“Art is the only way to run without leaving home.”
~ Twyla Tharp
My days are a series of carefully selected choices. If I select just the right activities, in just the right order, for just the right amount of time, I can live the day in a minimal amount of pain. I suffer from a rare form of arthritis called DISH syndrome, complicated by fibromyalgia. Since my early thirties pain has been a daily concern.
Today I am feeling both tired and infused with excitement, pumped up with the joy of accomplishment. But accomplishment takes energy, most of which I do not have. My brain works a mile a minute, my body only 1/10 the speed.
Inside I am wanting to burst out. Free myself of the constraints that are illness and anxiety. I want to walk on the wild side and do ‘crazy,’ uncontrolled things. How wonderful it would be to visit an exotic city, packed with people, sampling strangely curious street foods in back alleys and out of way places. I would hike a small mountain in Northern Europe, feel the silence in my shaking bones, experience the sensation of every breath as I take in an unimaginable view. Fear would not overtake me as I walk into the Costa Rican jungle, hacking away at overgrown palms in search of a secluded waterfall.
It is for this reason that I connect well with abstracts, edgy artwork bordering on the peculiar. When I am feeling hemmed in, constrained… it’s a way a reaching out for the exotic, taking a walk on the wild side, without leaving home. Abstract still life photography in particular fits the bill.
I had been searching the state for a potter with a particular aesthetic. Maine is full of talented artists, and many ceramic artists indeed. But I had yet to find the type of work I was looking for. There were several on Instagram that I loved, but alas, they were in the UK or Australia. Shipping costs were prohibitive. After looking for about a year, I happened upon an artist while searching the hashtag #maineart, she lived part time in Maine, only 20 minutes from my home! I noticed that most of her shows were in Japan, but it just so happened that Hanako Nakazato was advertising an open studio in the town of Union, just a few weeks away!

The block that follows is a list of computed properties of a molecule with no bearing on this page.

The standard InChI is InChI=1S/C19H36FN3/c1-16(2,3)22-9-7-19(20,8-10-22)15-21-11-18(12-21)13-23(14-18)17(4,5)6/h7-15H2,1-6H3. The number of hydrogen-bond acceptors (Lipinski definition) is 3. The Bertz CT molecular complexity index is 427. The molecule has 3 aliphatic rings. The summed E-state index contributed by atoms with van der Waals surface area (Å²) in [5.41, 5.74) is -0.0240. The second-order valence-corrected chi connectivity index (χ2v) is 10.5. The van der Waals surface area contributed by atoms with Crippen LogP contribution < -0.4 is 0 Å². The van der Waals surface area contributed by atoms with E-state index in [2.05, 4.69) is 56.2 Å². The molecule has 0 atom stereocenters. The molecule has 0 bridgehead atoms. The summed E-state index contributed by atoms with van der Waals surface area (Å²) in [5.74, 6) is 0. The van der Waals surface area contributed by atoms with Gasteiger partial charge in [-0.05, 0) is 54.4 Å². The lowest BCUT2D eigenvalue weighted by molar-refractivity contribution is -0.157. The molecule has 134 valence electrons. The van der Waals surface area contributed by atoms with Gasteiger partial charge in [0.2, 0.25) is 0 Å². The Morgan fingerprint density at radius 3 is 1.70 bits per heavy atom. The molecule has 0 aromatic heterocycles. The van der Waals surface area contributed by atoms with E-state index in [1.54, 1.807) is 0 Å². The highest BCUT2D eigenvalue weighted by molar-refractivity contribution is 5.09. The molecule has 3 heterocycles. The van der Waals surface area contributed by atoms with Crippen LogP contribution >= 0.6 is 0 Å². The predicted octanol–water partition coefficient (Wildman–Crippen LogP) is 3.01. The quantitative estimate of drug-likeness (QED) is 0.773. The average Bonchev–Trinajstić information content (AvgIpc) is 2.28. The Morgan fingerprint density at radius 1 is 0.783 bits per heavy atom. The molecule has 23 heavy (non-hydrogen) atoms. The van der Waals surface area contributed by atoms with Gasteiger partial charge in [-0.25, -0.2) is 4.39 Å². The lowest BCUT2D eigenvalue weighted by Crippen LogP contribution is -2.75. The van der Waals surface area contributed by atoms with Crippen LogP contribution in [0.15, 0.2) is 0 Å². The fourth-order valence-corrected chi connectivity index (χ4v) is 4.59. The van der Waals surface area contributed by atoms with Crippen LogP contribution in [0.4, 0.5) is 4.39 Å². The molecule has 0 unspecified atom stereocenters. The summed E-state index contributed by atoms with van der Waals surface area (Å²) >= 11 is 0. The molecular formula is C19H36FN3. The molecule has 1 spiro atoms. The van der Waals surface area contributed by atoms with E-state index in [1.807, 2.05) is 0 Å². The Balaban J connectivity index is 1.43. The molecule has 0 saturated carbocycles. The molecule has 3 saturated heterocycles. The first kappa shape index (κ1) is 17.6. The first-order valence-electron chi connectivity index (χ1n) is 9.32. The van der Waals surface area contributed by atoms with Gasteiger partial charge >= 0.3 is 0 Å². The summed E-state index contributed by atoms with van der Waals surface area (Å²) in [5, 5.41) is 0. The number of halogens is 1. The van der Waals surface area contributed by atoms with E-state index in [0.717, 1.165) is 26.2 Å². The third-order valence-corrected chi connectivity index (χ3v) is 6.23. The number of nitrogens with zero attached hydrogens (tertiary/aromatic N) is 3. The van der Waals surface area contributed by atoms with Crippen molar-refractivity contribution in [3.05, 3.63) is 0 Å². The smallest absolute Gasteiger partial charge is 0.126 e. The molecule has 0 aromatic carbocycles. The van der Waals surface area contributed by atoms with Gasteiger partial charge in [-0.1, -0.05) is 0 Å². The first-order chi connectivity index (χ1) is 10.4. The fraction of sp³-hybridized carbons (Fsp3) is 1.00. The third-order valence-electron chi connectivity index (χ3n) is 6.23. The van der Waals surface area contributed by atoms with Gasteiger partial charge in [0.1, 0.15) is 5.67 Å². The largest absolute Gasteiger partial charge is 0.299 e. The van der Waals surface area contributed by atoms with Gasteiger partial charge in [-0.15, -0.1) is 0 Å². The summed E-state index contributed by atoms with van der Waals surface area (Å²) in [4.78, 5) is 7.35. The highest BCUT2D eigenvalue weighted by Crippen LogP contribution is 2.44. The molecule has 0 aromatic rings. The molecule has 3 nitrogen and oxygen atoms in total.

Upon arriving at her home and studio I approached a large table outside, filled with pottery shards. I once imagined a photo shoot that would include potters casts off, broken pieces that did not survive the kiln. Here they were, just exactly as I had imagined, laying curiously on the table. I inquired, wondering where they had come from, since they were very different from the work I now saw at her show.
Hanako explained, they were a gift from her mentor and friend Malcolm Wright. The shards were recovered by him, dug out of the ground in the town where she was from, Karatsu, Japan.
For many generations Japanese potters had been part of the Karatsu community, the shards were estimated to be 400 years old. Hanako kept some, but there were more than she had room for. They were there on the table to be shared with all who desired them. Hanako honored me with several pieces of my choosing. Before leaving I purchased two pieces her new work, now part of my favored prop collection.
This experience seemed so important. I always have felt a strong connection to Japanese art and aesthetic although I’ve never had the opportunity to visit. Here were pieces of history, now included in the box of tools I use to process emotion, this time the feeling of being broken, not completely useful, pain. How appropriate I thought, to include the dahlias I had purchased days before but did not have the energy to shoot, who were now a little past their prime.
We can easily appreciate beauty in items that are aged and worn, plants that are going by, broken articles infused with history. Why is it so difficult to see it in ourselves? I must learn to see myself in a similar way, beautiful because of my imperfection, not in spite of it?